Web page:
Also, in August of 2006, a celestial object which has been thought to be an asteroid for the last 150 years, now appears to be a planet named Ceres which lies between Mars and Jupiter.

From the beginning of time, arrogant human presumption has driven us to believe that which is the easiest or most convenient answers to believe. We have punished and ridiculed those who happen to believe otherwise, for whatever reason.

No, we don't have any proof that aliens exist or that they have ever visited our planet, but isn't denying the possibility just another example of that arrogant human presumption which has plagued mankind since the dawn of time?
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Postby Sequoiarealm » 16 Oct 2006, 03:10

Id totally agree that denying the possibility is just another example of arrogant human presumption. Hopefully I made clear that I do believe it possible even probable. I was just pointing out how 'Science' doesn't always apply the same standards when their personal pet beliefs are in question.  That's all.

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Postby Kernos » 16 Oct 2006, 14:58

Before Christopher Columbus gave "proof" that the world wasn't flat, sailors feared they would sail off the edge of the earth and disappear forever.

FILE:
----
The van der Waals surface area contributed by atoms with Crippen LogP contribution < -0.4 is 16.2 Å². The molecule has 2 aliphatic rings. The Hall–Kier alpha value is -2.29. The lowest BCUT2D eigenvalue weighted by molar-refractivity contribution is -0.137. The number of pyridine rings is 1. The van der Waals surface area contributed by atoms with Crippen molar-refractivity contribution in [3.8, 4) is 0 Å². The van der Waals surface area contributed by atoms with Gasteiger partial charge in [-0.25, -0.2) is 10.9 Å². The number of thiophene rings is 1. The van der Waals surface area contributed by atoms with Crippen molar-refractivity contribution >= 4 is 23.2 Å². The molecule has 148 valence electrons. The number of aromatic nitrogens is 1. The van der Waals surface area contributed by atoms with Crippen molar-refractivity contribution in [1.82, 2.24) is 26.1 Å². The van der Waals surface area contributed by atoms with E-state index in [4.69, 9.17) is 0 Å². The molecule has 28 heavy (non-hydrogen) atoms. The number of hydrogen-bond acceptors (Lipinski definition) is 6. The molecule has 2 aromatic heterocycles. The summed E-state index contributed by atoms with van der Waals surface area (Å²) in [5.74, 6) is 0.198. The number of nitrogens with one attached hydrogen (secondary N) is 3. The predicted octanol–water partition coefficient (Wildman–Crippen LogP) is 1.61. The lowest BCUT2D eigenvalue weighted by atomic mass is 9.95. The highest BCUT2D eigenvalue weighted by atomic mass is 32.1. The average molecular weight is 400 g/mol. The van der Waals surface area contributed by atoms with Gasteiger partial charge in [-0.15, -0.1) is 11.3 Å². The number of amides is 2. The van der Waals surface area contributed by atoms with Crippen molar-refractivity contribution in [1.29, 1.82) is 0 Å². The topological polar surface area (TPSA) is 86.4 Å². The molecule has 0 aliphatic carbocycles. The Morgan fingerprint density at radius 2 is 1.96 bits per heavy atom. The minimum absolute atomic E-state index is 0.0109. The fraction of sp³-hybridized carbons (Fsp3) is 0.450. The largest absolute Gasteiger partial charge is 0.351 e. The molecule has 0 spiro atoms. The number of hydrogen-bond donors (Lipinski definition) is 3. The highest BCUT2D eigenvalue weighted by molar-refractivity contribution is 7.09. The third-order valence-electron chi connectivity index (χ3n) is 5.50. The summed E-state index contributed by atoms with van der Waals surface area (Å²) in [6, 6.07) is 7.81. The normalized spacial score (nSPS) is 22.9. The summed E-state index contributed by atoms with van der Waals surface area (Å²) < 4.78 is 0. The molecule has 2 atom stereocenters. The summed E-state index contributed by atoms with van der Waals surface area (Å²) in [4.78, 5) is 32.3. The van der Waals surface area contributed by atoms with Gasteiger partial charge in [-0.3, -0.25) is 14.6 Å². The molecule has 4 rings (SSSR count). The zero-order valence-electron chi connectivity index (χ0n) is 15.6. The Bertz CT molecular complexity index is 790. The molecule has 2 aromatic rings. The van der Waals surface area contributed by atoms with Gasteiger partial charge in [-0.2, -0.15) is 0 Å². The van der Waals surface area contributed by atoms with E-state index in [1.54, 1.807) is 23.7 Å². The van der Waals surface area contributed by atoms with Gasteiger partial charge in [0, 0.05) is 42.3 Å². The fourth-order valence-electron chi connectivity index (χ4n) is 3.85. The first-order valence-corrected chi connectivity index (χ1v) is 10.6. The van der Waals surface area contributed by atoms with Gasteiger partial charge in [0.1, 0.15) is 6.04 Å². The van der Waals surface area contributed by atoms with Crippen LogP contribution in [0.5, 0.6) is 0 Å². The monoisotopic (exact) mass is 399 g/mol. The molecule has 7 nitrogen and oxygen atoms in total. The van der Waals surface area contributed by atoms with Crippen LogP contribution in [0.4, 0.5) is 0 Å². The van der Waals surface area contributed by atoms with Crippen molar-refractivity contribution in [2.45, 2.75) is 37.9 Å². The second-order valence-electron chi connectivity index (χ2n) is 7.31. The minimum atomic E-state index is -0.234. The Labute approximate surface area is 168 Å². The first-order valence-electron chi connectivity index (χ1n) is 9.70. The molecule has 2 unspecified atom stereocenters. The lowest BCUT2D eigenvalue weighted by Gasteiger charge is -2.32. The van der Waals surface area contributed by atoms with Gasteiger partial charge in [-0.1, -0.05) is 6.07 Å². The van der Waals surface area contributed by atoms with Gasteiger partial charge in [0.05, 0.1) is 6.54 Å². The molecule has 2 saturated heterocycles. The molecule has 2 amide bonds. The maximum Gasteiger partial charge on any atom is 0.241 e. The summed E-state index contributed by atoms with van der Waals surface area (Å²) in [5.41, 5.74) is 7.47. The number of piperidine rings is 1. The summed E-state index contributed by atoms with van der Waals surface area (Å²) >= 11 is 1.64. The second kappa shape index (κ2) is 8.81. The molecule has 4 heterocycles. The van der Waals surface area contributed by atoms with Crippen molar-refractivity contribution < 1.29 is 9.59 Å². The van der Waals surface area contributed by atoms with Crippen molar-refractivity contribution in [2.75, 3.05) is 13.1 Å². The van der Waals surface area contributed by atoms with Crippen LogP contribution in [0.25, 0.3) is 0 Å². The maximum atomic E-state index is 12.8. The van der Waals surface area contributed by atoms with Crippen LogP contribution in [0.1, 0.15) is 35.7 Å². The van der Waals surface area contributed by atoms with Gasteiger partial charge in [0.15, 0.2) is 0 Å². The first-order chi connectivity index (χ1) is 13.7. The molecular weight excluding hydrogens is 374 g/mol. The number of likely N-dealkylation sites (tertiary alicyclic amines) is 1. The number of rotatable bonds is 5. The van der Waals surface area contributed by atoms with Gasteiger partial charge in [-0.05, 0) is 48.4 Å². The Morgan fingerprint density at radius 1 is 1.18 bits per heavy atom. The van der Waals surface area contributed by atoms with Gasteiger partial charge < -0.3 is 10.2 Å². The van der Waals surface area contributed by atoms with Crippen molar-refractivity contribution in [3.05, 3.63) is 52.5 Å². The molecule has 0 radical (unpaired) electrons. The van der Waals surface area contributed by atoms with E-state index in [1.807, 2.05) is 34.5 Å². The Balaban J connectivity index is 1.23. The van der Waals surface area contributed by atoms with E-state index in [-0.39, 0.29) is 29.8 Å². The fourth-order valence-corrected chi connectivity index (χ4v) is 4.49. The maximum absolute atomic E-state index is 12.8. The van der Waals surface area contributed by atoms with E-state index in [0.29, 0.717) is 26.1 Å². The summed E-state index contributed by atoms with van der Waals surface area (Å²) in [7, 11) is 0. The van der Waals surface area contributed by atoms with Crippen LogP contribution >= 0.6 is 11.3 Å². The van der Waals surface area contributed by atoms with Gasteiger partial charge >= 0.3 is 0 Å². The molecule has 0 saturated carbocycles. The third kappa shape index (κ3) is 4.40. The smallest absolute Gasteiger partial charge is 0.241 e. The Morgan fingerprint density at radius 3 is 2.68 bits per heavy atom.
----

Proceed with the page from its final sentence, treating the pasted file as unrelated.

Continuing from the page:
I would be curious when this myth replaced the ancient Greco-Roman knowledge that the Earth was a globe and by whom.
...I was just pointing out how 'Science' doesn't always apply the same standards when their personal pet beliefs are in question.  That's all.
'Science' doesn't have beliefs; individual scientists have beliefs which can interfere with their objectivity. This is why one of the fundamental scientific concepts is reproducibility. This is one of the processes that  make the scientific method self-correcting.

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Postby Twyrch » 16 Oct 2006, 17:12

Before Christopher Columbus gave "proof" that the world wasn't flat, sailors feared they would sail off the edge of the earth and disappear forever.
I would be curious when this myth replaced the ancient Greco-Roman knowledge that the Earth was a globe and by whom.
Following Washington Irving's myth-filled 1828 biography of Columbus, it became common supposed knowledge that Columbus had difficulty obtaining support for his plan because Europeans believed that the earth was flat. [1]

In fact, few people at the time of Columbus’s voyage, and virtually no sailors or navigators, believed this. Most agreed the earth is a sphere. Columbus put forth arguments that were based on the circumference of the sphere. Most scholars accepted Ptolemy's claim that the terrestrial landmass (for Europeans of the time, comprising Eurasia and Africa) occupied 180 degrees of the terrestrial sphere, leaving 180 degrees of water. Indeed, knowledge of the Earth's spherical nature was not limited to scientists. Dante's Divine Comedy is based on a spherical Earth.

[1] Boller, Paul F (1996). Not So!:Popular Myths about America from Columbus to Clinton. ISBN 0-19-510972-4.
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Postby Jingle » 16 Oct 2006, 17:28

I can't vote on this one.  While I don't disclude the possibility of other beings on this plane of existence, I don't have enough evidence to convince me that there are.  I don't have enough evidence to say that there aren't, either.  So I can't say yes or no.